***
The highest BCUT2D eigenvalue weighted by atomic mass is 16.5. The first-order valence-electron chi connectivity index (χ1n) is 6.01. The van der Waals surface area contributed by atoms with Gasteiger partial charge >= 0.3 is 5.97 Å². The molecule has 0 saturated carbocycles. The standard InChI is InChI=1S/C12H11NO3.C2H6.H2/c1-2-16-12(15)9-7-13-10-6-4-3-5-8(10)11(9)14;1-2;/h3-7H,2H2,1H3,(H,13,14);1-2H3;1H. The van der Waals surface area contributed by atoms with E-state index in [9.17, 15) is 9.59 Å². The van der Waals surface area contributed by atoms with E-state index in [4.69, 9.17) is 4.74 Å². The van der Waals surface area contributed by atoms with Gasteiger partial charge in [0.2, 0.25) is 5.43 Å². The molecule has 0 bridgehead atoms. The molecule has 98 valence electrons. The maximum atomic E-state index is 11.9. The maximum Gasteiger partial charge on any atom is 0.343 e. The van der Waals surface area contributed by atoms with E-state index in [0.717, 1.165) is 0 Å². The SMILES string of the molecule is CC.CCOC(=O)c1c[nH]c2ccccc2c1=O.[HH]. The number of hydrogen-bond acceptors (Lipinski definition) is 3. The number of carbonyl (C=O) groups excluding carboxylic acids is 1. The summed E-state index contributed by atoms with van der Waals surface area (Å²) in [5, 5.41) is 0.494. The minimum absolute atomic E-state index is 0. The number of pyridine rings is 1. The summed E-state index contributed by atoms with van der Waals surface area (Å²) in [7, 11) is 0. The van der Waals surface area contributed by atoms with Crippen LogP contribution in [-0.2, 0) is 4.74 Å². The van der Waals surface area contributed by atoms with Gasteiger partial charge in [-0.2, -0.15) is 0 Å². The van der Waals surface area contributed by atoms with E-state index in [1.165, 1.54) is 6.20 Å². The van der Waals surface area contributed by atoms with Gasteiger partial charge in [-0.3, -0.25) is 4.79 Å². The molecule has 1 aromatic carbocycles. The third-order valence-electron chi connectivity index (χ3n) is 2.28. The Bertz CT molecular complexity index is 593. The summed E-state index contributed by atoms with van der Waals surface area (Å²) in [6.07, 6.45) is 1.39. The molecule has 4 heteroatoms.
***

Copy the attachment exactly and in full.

The highest BCUT2D eigenvalue weighted by atomic mass is 16.5. The first-order valence-electron chi connectivity index (χ1n) is 6.01. The van der Waals surface area contributed by atoms with Gasteiger partial charge >= 0.3 is 5.97 Å². The molecule has 0 saturated carbocycles. The standard InChI is InChI=1S/C12H11NO3.C2H6.H2/c1-2-16-12(15)9-7-13-10-6-4-3-5-8(10)11(9)14;1-2;/h3-7H,2H2,1H3,(H,13,14);1-2H3;1H. The van der Waals surface area contributed by atoms with E-state index in [9.17, 15) is 9.59 Å². The van der Waals surface area contributed by atoms with E-state index in [4.69, 9.17) is 4.74 Å². The van der Waals surface area contributed by atoms with Gasteiger partial charge in [0.2, 0.25) is 5.43 Å². The molecule has 0 bridgehead atoms. The molecule has 98 valence electrons. The maximum atomic E-state index is 11.9. The maximum Gasteiger partial charge on any atom is 0.343 e. The van der Waals surface area contributed by atoms with E-state index in [0.717, 1.165) is 0 Å². The SMILES string of the molecule is CC.CCOC(=O)c1c[nH]c2ccccc2c1=O.[HH]. The number of hydrogen-bond acceptors (Lipinski definition) is 3. The number of carbonyl (C=O) groups excluding carboxylic acids is 1. The summed E-state index contributed by atoms with van der Waals surface area (Å²) in [5, 5.41) is 0.494. The minimum absolute atomic E-state index is 0. The number of pyridine rings is 1. The summed E-state index contributed by atoms with van der Waals surface area (Å²) in [7, 11) is 0. The van der Waals surface area contributed by atoms with Crippen LogP contribution in [-0.2, 0) is 4.74 Å². The van der Waals surface area contributed by atoms with Gasteiger partial charge in [-0.2, -0.15) is 0 Å². The van der Waals surface area contributed by atoms with E-state index in [1.165, 1.54) is 6.20 Å². The van der Waals surface area contributed by atoms with Gasteiger partial charge in [-0.3, -0.25) is 4.79 Å². The molecule has 1 aromatic carbocycles. The third-order valence-electron chi connectivity index (χ3n) is 2.28. The Bertz CT molecular complexity index is 593. The summed E-state index contributed by atoms with van der Waals surface area (Å²) in [6.07, 6.45) is 1.39. The molecule has 4 heteroatoms.